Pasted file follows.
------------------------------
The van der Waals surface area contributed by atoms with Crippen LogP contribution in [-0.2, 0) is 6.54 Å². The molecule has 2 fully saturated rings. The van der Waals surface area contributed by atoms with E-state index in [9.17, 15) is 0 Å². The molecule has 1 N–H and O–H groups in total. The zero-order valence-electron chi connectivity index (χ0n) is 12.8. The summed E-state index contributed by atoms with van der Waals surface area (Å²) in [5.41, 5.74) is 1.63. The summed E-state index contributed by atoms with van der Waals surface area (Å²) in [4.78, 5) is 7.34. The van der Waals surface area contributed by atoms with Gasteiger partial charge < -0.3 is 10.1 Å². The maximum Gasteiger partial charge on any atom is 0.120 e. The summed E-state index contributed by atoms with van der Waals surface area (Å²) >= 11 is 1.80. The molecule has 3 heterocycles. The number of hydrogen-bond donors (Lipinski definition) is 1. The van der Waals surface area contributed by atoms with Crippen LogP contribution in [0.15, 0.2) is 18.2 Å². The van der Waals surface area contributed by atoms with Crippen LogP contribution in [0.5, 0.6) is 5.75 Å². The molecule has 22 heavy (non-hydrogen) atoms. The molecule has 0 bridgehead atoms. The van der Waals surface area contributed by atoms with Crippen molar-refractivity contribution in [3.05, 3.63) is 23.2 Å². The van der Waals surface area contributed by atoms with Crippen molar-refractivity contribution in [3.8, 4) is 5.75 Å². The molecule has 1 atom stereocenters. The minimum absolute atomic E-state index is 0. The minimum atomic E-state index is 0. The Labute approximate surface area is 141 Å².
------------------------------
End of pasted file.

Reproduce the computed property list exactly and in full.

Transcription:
The van der Waals surface area contributed by atoms with Crippen LogP contribution in [-0.2, 0) is 6.54 Å². The molecule has 2 fully saturated rings. The van der Waals surface area contributed by atoms with E-state index in [9.17, 15) is 0 Å². The molecule has 1 N–H and O–H groups in total. The zero-order valence-electron chi connectivity index (χ0n) is 12.8. The summed E-state index contributed by atoms with van der Waals surface area (Å²) in [5.41, 5.74) is 1.63. The summed E-state index contributed by atoms with van der Waals surface area (Å²) in [4.78, 5) is 7.34. The van der Waals surface area contributed by atoms with Gasteiger partial charge < -0.3 is 10.1 Å². The maximum Gasteiger partial charge on any atom is 0.120 e. The summed E-state index contributed by atoms with van der Waals surface area (Å²) >= 11 is 1.80. The molecule has 3 heterocycles. The number of hydrogen-bond donors (Lipinski definition) is 1. The van der Waals surface area contributed by atoms with Crippen LogP contribution in [0.15, 0.2) is 18.2 Å². The van der Waals surface area contributed by atoms with Crippen LogP contribution in [0.5, 0.6) is 5.75 Å². The molecule has 22 heavy (non-hydrogen) atoms. The molecule has 0 bridgehead atoms. The van der Waals surface area contributed by atoms with Crippen molar-refractivity contribution in [3.05, 3.63) is 23.2 Å². The van der Waals surface area contributed by atoms with Crippen molar-refractivity contribution in [3.8, 4) is 5.75 Å². The molecule has 1 atom stereocenters. The minimum absolute atomic E-state index is 0. The minimum atomic E-state index is 0. The Labute approximate surface area is 141 Å².